31 Years After Challenger Explosion: Timeline Of A Space Shuttle Disaster


Many can still remember the historic event from Jan. 28, 1986, when the space shuttle Challenger exploded shortly after liftoff or in a mere 73 seconds. The tragedy that unfolded on live television killed all seven crew members, including mission commander Francis "Dick" Scobee.

It was a particularly young audience that witnessed the explosion. One of the crew members, Christa McAuliffe, was a New Hampshire high school teacher poised to be the first civilian and teacher to step into space. In fact, the crew members — Scobee, McAuliffe, Gregory Jarvis, Ronald McNair, Ellison Onizuka, Judith Resnik, and Michael J. Smith — belonged to the first Teacher in Space Project.

NASA had arranged the mission’s satellite broadcast for students to see the groundbreaking moment across the country.

Later on it was determined that explosion was the result of the failure of an O-ring seal in the Challenger’s right solid rocket booster.

Challenger Mission Timeline

In a 2012 tribute, dubbed Challenger as one of NASA’s greatest triumphs — but also its darkest tragedy, one that changed spaceflight forever.

The shuttle was originally intended to be a test vehicle. In November 1975, Rockwell started to build it and sent it to Lockheed for structural testing beginning April 2, 1978. NASA said that computer models at that time were not high-tech enough to calculate stresses on the vehicle during different stages of flight.

The shuttle STA-099 underwent nearly a year of vibrating testing via a specialized rig, a custom-designed machine simulating all flight phases including liftoff and landing. Weighing a million pounds of force each, three hydraulic cylinders substituted for the main engines.

Here’s a quick timeline of succeeding events:

1979 The American space agency awarded Rockwell a contract to convert the test vehicle into spacecraft, which would expand the fleet to two spacecraft alongside Columbia.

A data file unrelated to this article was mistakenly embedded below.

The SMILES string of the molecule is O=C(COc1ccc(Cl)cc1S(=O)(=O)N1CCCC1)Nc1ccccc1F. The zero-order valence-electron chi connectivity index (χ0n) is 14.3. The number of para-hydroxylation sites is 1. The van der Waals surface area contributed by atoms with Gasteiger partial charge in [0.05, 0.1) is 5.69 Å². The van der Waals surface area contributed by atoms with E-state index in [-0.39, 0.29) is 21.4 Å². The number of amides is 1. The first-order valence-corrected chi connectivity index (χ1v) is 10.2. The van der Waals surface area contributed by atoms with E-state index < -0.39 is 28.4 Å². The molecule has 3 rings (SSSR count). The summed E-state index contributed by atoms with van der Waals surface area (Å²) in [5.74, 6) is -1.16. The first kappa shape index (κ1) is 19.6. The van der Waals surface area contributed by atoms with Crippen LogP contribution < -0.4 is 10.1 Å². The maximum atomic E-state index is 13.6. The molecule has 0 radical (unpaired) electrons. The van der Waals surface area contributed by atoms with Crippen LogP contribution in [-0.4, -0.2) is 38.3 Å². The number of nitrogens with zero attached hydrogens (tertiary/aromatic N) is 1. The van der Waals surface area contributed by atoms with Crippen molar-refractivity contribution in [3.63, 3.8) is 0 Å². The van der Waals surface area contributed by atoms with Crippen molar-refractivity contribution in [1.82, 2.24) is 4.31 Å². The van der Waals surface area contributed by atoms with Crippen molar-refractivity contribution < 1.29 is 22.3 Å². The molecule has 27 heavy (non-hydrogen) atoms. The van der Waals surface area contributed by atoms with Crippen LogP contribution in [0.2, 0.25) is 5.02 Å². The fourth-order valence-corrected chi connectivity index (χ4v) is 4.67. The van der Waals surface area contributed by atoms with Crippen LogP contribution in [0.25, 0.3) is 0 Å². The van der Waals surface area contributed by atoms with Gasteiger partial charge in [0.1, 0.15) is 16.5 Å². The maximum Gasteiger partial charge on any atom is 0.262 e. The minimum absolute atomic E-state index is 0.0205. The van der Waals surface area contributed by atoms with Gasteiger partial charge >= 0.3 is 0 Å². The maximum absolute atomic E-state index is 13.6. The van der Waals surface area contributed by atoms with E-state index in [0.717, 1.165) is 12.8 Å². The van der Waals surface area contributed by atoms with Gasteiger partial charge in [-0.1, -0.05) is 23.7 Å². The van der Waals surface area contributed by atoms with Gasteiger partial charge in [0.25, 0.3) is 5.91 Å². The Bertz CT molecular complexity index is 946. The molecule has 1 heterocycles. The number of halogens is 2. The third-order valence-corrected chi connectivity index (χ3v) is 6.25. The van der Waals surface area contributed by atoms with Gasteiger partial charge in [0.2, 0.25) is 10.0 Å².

Oct. 23, 1981 Work on the Challenger was completed, including strengthening the wings and installing an actual crew cabin.

Jan. 20, 1983 Supposed date for the shuttle to go into space to release the Tracking and Data Relay Satellite, later on becoming one of a series that astronauts used for staying connected with controllers on Earth. The delay was caused by factors such as a hydrogen leak found in the No. 1 main engine aft compartment, and cracks in the engine discovered to be causing the said leak.

April 4, 1983 Successful launch on STS-6 mission, with crew members setting the satellite free. This was followed by milestones including the first American female astronaut and first Canadian riding the shuttle.

April 1984 The memorable moment when STS-41C mission featured the first-ever satellite repair by an astronaut.

Jan. 28, 1986 Day of actual space launch, when temperatures were below freezing and worries on the integrity of the seals on the solid rocket boosters already surfaced. Challenger exploded 73 seconds post-launch, and McAuliffe never got to give lessons in orbit as planned.

May 20, 1986 Unidentified remains were buried and honored in an Arlington Cemetery monument.

Salute To The Fallen Heroes

NASA is set to commemorate the crews of Apollo 1, Challenger, and Columbia at a ceremony to be held Jan. 31 on the Day of Remembrance. Similar events will be conducted at different NASA sites honoring the employees and families of those lost in the cause.

“It is hard to believe it’s been more than three decades since we lost the crew, but I’m certain they would be pleased to know their mission has continued and incredibly proud of all that has been accomplished,” June Scobee Rodgers, widow of the Challenger commander and the Challenger Center’s founding chair, said in a statement.

The center is dedicated to keeping the mission’s educational spirit alive, each year providing more than 250,000 students the opportunity to discover innovation and the sciences through learning experiences.

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